More Than a Hobby

Why Do We Reenact?

Written by Captain George Stillwell
(Tom Demaria)

Civil War reenacting is described in a number of ways including living history and a hobby. While the recreation of Civil War military life does bring an interpretation of the past alive, I believe that Civil War reenacting is more profound than following a favorite athletic team, collecting stamps or restoring furniture. The reasons for involvement in Civil War reenacting appear as diverse as the personalities of individuals who volunteer their time to wear wool uniforms on hot summer days and sleep on the hard ground in remote fields serenaded by the flapping of canvas, neighing horses and crackling campfires. The following is a compilation of some of the reasons why inspired individuals decide to sacrifice their treasured time and serve as reenactors.

1. Connection to a past time period in American History and the positive values endorsed during the Victorian era in the United States (e.g. chivalry, respect for authority, loyalty, honor).

2. Rekindling of personal memories of family vacations to Civil War battlefields like Gettysburg or Antietam. Often these trips fostered on ongoing shared interest in Civil War history for parents and their children. The rosters of many Civil war reenactment regiments contain ample representation of families who joined because of their shared curiosity which deepened their bond.

3. Being part of a larger community of individuals united by a common interest who appreciate they are part of a phenomenon that is much larger than their own personal fascination with Civil War history.

4. Immersion in an activity featuring a unique set of clothing, rules and behavior which transports the individual into the past if even for a moment. For a fleeting instant, participants gain an appreciation of both mundane and powerful moments in the life of a Civil War soldier. This altered state can also be done for the enjoyment of the experience or an escape from present day stressors. Reenactors have the special opportunity to feel the bond that kept Civil War soldiers from retreating in fear when forming a battlefront while standing shoulder to shoulder so each soldier can fire a musket volley in unison at an approaching line of enemy soldiers who extend well across the horizon. Reenactors gain an appreciation of personal sacrifice when he or she elects to leave the warmth of their dog tent to tend a faltering campfire without the aid of lighter fluid in the brisk early morning hours for members of their company.

5. Preservation of the hallowed ground of battlefield locations throughout the United States and Civil War relics especially battle flags which led soldiers into battle. Many find that the retracing of the steps of soldiers at Civil War battlegrounds to be an important pilgrimage which honors the sacrifices of American soldiers who lived over 150 years ago. One cannot help but marvel at the courage of those soldiers who marched the long mile journey through the undulating fields of Pickett’s Charge from Seminary Ridge to Cemetery Ridge in Gettysburg and those 6,500 Union soldiers who steadfastly stood their ground as 15,000 yelling Rebels approached the high water mark of the Confederacy.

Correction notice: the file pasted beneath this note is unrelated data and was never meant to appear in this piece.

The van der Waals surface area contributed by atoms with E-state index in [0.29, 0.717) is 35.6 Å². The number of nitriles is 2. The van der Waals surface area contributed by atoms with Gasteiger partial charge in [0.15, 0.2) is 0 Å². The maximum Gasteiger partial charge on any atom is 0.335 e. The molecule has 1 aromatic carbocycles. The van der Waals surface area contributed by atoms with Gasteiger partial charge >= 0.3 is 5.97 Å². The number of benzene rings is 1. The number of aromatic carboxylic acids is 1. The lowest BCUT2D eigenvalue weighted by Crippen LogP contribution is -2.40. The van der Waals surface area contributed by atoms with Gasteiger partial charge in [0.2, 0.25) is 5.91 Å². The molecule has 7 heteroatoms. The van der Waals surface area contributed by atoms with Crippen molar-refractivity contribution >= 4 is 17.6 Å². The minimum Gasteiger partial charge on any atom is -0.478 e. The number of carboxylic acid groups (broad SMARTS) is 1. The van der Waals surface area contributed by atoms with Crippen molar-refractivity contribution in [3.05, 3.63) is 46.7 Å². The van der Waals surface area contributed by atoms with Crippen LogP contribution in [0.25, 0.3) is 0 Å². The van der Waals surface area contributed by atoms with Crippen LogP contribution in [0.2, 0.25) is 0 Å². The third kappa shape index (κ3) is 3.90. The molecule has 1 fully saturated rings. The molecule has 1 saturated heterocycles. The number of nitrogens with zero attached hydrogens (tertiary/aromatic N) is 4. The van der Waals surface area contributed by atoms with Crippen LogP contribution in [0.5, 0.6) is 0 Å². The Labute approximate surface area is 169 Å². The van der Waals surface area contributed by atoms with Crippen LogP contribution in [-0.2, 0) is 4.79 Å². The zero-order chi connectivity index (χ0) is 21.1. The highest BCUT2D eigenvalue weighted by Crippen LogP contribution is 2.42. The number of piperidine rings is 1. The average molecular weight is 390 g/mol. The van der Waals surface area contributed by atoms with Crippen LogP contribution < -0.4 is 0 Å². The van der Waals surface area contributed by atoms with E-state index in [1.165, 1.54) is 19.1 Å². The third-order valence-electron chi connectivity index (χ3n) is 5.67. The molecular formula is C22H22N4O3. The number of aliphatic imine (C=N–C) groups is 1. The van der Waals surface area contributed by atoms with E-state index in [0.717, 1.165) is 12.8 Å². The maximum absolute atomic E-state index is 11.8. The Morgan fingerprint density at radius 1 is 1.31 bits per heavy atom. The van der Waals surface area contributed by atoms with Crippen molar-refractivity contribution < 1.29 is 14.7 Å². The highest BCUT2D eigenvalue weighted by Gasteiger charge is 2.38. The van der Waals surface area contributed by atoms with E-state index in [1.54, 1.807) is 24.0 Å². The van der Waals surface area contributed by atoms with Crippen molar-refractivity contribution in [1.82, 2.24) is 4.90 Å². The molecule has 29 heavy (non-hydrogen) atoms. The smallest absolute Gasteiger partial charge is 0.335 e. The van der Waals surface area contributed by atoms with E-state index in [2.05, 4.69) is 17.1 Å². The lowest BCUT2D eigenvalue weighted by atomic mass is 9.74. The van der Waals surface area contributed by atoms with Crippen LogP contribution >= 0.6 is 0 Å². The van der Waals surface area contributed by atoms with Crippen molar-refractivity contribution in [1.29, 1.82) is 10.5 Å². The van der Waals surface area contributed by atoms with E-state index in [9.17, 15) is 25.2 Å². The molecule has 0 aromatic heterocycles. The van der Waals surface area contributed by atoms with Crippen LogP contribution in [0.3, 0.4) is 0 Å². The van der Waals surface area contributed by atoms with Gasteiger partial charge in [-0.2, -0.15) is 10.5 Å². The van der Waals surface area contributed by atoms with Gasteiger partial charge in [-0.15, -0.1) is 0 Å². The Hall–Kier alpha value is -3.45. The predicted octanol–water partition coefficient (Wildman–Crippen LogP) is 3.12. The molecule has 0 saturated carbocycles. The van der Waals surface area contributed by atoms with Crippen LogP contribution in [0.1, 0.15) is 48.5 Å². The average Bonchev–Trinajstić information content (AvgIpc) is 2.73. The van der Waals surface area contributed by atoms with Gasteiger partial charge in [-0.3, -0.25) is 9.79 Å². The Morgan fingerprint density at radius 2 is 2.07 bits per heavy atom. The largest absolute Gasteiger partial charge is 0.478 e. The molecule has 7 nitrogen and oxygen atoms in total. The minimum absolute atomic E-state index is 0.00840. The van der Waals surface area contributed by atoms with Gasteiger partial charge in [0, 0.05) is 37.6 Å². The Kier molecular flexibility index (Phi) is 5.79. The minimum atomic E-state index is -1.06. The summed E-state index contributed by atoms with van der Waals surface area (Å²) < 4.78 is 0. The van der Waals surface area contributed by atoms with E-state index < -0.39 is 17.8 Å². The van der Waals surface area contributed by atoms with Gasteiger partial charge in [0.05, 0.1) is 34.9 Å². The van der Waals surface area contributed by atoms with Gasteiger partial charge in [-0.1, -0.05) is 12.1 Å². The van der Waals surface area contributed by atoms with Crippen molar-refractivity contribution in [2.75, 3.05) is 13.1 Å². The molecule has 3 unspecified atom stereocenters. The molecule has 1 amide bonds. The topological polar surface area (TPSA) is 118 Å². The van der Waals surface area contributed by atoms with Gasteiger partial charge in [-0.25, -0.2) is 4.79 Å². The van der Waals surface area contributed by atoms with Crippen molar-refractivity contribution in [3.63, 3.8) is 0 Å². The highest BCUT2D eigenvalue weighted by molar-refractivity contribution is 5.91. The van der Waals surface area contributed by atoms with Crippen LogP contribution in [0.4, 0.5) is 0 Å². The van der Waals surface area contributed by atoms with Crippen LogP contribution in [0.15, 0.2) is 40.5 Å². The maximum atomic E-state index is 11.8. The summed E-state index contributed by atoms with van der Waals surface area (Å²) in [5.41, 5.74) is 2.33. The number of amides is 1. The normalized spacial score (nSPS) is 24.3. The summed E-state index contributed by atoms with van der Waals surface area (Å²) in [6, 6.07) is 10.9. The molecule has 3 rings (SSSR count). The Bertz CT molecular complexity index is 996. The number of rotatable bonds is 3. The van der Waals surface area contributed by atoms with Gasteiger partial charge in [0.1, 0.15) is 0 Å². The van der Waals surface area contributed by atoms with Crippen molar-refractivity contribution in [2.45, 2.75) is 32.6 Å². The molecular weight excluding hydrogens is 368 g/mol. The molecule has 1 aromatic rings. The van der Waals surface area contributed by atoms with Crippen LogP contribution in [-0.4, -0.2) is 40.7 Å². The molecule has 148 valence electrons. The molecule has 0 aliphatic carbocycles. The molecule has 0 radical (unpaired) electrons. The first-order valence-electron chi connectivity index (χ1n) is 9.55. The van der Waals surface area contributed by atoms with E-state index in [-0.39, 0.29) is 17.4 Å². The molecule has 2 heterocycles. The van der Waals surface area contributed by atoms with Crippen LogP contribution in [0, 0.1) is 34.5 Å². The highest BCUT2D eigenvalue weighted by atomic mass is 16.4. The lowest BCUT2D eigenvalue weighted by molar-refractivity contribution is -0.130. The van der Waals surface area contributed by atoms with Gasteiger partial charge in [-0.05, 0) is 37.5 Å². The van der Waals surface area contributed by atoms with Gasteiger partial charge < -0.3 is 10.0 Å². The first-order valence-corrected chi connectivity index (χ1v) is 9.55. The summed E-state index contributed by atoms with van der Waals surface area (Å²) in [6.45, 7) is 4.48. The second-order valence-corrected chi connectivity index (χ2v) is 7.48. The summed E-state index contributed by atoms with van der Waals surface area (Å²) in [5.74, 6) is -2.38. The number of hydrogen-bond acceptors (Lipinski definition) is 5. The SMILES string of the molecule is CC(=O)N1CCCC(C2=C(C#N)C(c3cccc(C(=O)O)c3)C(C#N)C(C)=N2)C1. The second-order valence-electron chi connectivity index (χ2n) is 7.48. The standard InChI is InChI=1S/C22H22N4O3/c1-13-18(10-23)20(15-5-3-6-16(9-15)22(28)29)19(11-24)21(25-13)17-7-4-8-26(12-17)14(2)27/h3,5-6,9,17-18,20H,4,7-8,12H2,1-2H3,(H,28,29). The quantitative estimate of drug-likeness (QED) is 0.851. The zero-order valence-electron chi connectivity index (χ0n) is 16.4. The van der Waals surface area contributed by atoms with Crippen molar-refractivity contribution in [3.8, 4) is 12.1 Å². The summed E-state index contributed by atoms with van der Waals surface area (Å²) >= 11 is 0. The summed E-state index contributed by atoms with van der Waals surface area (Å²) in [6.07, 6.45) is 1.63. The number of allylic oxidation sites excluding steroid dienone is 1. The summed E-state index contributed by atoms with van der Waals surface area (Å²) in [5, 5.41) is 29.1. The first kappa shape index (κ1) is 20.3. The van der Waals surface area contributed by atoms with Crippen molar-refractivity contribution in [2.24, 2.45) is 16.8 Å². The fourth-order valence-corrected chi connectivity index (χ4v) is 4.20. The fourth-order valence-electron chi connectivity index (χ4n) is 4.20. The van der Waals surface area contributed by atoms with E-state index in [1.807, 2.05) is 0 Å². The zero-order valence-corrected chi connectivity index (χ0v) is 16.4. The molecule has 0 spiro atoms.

6. Safeguarding for future generations our knowledge of material culture including uniforms, weapons, and accouterments as well as Civil War tactics and codes of conduct.

7. Fondness and respect for military culture, standards and discipline.

8. Intellectual stimulation provided by the thousands of books that have been published about the Civil War and historical records including a wealth of primary source information about Civil War units (regiments, corps) and soldiers (privates, NCOs, officers). Most reenactors, however, find that other reenactors are the best source for new information about the Civil War.

9. Representation and honoring of ancestors who fought in the Civil War. This includes families of the nearly 3 million Americans who fought for the Union or Confederate armies.

10. Educating children and adults about the life of a Civil War soldier and how our country was forever changed as a result of this struggle for freedom. It is indeed for us the living, rather, to be dedicated here to the unfinished work which they who fought here have thus far so nobly advanced.

11. Expression of individuality. For many reenacting publicly affirms an interest in military history which no longer is popular in contemporary culture or in school curriculums. Some reenactors simply enjoy the attention they receive from spectators while other want others to notice their act of rebellion in the face of conformity.

12. Devotion to Patriotism. Most importantly, Civil War history is about the history of the United States of America! As reenactors we honor the many brave soldiers who served and the estimated 600 - 700 thousand who gave the last full measure of devotion -- that we here highly resolve that these dead shall not have died in vain -- that this nation, under God, shall have a new birth of freedom -- and that government of the people, by the people, for the people, shall not perish from the earth.